Polyurethane vs. enamel -- kitchen cabinets

Refinishing kitchen cabinets... how would you compare regular interior latex paint covered by polyurethane versus simply using enamel paint? How would that compare? Thanks.
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On 2/9/2009 11:23 AM Davej spake thus:

I assume you mean clear polyurethane varnish, correct?
Enamel better by far. Avoids any potential problems of the varnish bonding to the paint, plus the difficulty of getting a smooth flat coat of varnish.
My choice would be true enamel (oil-based), though I'm guessing you're talking about latex (water-based) "enamel" (i.e., gloss finish).
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Davej wrote:

I would never use latex in a kitchen. Alkyd semi-gloss is, by far, my preference. If, by "enamel", you mean high-gloss, be careful. It can be very difficult for a newby to apply - I haven't used it many times, but brushing it out was tough. It can also make defects or uneven surface stand out. When it comes time to paint again, latex is a bugger because it is too soft to sand. When it comes to clean-up, it isn't much different - just water vs. mineral spirits.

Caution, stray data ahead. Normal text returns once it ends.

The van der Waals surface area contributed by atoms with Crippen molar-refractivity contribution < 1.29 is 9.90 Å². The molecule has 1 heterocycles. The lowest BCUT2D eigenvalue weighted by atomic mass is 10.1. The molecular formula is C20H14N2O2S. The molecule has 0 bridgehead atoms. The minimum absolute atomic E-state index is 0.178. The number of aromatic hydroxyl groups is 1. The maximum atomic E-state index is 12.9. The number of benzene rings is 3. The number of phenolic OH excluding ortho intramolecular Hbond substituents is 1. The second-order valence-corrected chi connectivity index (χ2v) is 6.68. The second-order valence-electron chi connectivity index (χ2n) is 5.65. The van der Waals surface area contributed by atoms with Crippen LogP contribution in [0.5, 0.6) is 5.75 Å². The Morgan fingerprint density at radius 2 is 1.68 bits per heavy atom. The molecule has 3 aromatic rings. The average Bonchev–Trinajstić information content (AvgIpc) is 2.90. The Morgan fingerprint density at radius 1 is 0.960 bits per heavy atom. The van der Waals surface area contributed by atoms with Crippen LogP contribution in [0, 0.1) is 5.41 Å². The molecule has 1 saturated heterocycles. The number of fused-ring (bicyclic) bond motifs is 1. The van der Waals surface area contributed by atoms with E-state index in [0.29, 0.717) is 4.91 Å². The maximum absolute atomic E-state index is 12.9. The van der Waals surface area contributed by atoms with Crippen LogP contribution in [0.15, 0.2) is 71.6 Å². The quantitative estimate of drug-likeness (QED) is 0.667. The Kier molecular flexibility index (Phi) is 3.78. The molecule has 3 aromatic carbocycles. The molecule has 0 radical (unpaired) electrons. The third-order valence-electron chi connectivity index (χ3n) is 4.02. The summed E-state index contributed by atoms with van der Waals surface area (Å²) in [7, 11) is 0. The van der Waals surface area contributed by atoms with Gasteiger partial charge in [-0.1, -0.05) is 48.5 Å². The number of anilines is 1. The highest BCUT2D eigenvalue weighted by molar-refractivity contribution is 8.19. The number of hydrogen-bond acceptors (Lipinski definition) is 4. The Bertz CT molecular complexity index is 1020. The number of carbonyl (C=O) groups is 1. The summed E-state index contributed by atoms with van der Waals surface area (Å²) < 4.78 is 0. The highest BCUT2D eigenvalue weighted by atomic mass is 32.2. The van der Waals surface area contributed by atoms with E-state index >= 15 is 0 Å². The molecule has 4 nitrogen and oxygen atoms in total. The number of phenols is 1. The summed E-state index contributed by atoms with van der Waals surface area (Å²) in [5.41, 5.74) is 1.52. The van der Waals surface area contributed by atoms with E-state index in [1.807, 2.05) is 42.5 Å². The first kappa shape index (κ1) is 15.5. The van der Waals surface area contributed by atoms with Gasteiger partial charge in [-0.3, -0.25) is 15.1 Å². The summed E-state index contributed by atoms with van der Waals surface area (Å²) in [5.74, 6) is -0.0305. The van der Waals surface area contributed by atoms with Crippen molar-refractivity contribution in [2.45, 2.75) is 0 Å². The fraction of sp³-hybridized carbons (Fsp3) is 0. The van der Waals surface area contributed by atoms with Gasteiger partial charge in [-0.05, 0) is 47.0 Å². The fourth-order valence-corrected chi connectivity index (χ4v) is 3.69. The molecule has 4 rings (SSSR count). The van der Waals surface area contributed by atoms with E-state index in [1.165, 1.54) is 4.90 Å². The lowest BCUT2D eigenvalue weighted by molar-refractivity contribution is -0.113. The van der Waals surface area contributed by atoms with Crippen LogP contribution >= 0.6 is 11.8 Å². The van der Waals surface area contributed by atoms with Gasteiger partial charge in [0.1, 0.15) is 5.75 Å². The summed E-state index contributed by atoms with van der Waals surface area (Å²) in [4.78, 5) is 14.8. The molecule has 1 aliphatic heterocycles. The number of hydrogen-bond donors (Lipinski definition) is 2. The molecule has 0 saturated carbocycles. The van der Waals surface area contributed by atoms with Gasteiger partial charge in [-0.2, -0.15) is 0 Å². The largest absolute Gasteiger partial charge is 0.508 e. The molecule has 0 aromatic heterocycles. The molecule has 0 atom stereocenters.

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Davej wrote:

Use oil base paint.
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Any quality oil based alkyd enamel will look great. For a really nice finish, you can buy a Harbpr Freight compressor and spray gun ($100 +-) if you don't already have one and do the drawer fronts and doors a few at a time when weather permits outdoors. Even cheaper at $20 is a Wagner type sprayer that will give acceptable results if you're careful. This avoids the common problem of brush marks in enamels using the typical paint and brushes available today.
Joe
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On 2/10/2009 6:44 PM Joe spake thus:
>

Ackshooly, one really nice thing about oil-based paint is that it flows much better than latex, so you don't need to spray to obtain a really smooth surface. Careful brushing will do.
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I really like the foam brushes for this kind of application. The Woosters brushes sold at Lowes are great. Pass on the cheap and nasty Home Depot jobs.
I've poly finished a lot of cabinets with the Woosters and you'll have a hard time find a single run or even a brush stroke. They make it *really* easy to produce a very nice finish.
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